Apple Mac users have been warned to be on the lookout for a new variant of the Flashback Java Trojan that has already hit an unknown number of victims running OS X 10.6 Snow Leopard.
The new Flashback.G documented by Mac security company Intego shows an interesting development in the sophistication of its social engineering.
The first targets Macs running versions of Java open to one of two common vulnerabilities. If these have been patched or Java is not installed (as would be the case by default when running OS X Lion), the malware throws up a dialog asking users to accept a bogus digital certificate claiming to be from Apple.
Anyone fooled by the ruse will be calling the install procedure for a browser login stealer that puts password-protected websites such as banking sites, PayPal, and webmail at severe risk.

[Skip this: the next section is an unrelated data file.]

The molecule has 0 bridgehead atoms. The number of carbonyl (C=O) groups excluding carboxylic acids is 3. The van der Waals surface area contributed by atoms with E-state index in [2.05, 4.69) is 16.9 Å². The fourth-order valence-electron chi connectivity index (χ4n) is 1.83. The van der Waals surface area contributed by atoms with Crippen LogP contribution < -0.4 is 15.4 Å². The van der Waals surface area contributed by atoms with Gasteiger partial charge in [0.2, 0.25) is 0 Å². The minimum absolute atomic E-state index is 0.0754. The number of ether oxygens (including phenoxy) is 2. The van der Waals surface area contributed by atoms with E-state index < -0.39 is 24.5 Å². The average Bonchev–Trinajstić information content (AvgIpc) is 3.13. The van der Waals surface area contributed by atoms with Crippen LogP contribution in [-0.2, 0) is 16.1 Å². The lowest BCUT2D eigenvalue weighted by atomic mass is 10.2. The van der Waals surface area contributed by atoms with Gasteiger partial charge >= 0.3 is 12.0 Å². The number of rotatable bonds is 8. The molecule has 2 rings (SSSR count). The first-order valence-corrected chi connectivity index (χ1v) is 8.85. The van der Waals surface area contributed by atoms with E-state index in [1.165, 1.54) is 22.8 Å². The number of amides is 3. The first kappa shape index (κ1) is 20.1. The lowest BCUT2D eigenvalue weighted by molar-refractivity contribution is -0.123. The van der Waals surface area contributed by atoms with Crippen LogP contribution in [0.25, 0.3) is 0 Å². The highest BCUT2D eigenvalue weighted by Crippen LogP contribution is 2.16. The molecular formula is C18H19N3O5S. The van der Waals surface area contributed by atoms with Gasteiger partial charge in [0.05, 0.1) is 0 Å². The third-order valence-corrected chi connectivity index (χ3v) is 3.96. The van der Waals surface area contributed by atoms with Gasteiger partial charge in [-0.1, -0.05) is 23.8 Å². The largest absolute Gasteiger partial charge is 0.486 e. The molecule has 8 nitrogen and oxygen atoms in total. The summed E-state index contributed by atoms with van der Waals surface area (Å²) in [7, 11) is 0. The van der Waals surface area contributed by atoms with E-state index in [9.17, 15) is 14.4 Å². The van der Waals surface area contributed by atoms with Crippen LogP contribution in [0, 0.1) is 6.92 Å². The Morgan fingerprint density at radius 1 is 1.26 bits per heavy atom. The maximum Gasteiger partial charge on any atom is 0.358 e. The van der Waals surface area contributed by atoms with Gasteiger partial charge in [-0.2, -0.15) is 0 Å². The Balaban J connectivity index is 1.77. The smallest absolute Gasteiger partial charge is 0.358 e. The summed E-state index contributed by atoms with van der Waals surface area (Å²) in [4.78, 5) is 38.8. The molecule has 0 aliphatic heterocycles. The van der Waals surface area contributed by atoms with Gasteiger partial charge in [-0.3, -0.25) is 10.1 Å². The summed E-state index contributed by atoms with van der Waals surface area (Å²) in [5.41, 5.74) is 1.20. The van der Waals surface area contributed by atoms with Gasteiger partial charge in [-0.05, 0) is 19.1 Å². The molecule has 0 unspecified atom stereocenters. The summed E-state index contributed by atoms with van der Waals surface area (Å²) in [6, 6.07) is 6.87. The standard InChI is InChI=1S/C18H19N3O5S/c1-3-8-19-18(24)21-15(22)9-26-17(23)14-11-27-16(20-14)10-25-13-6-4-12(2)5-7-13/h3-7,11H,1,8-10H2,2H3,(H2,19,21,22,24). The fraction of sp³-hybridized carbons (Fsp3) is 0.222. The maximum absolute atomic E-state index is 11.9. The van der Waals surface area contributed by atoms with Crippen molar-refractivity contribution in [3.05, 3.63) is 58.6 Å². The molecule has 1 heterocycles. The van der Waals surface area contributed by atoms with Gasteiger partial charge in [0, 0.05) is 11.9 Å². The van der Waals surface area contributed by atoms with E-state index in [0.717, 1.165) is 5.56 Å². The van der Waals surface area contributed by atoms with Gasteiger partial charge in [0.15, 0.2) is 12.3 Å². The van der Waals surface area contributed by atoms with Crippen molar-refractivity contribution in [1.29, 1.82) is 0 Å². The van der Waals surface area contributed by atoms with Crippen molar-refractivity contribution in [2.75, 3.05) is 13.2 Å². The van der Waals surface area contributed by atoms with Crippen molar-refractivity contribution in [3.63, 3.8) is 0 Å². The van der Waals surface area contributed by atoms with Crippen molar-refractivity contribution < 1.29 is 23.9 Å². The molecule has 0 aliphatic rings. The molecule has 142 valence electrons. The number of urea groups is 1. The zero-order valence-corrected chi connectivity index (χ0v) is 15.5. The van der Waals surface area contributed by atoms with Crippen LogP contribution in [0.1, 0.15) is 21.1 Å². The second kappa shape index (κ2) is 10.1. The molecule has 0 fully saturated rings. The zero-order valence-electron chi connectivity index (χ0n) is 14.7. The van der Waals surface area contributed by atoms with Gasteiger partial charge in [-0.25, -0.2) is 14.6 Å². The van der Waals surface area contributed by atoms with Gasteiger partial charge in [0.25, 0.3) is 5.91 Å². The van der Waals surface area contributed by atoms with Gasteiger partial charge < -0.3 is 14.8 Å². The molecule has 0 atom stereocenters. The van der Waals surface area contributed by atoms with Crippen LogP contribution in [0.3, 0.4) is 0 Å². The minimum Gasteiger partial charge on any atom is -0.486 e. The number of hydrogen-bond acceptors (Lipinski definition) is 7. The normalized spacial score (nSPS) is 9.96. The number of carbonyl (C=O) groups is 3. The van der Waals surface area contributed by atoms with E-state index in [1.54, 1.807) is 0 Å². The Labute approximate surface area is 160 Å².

According to Intego, a clue that a Mac has become infected is that the malware's code injection renders applications such as Safari and Skype prone to frequent crashes. Users will also find a Java applet in ~/Library/Caches.
Despite the very low level of malware that targets the platform compared to Windows, there are signs that Apple now sees the appearance of more sophisticated Java malware as posing a real threat.
Last week the company showed a preview version of its future Mountain Lion OS X release featuring the 'Gatekeeper' security feature, a way of locking down which application providers can install apps of any kind on the OS.
Flashback first appeared in mid-2011 as a bogus app masquerading as an Adobe Flash player.
This story, "Flashback.G Trojan Targets Macs" was originally published by Techworld.com.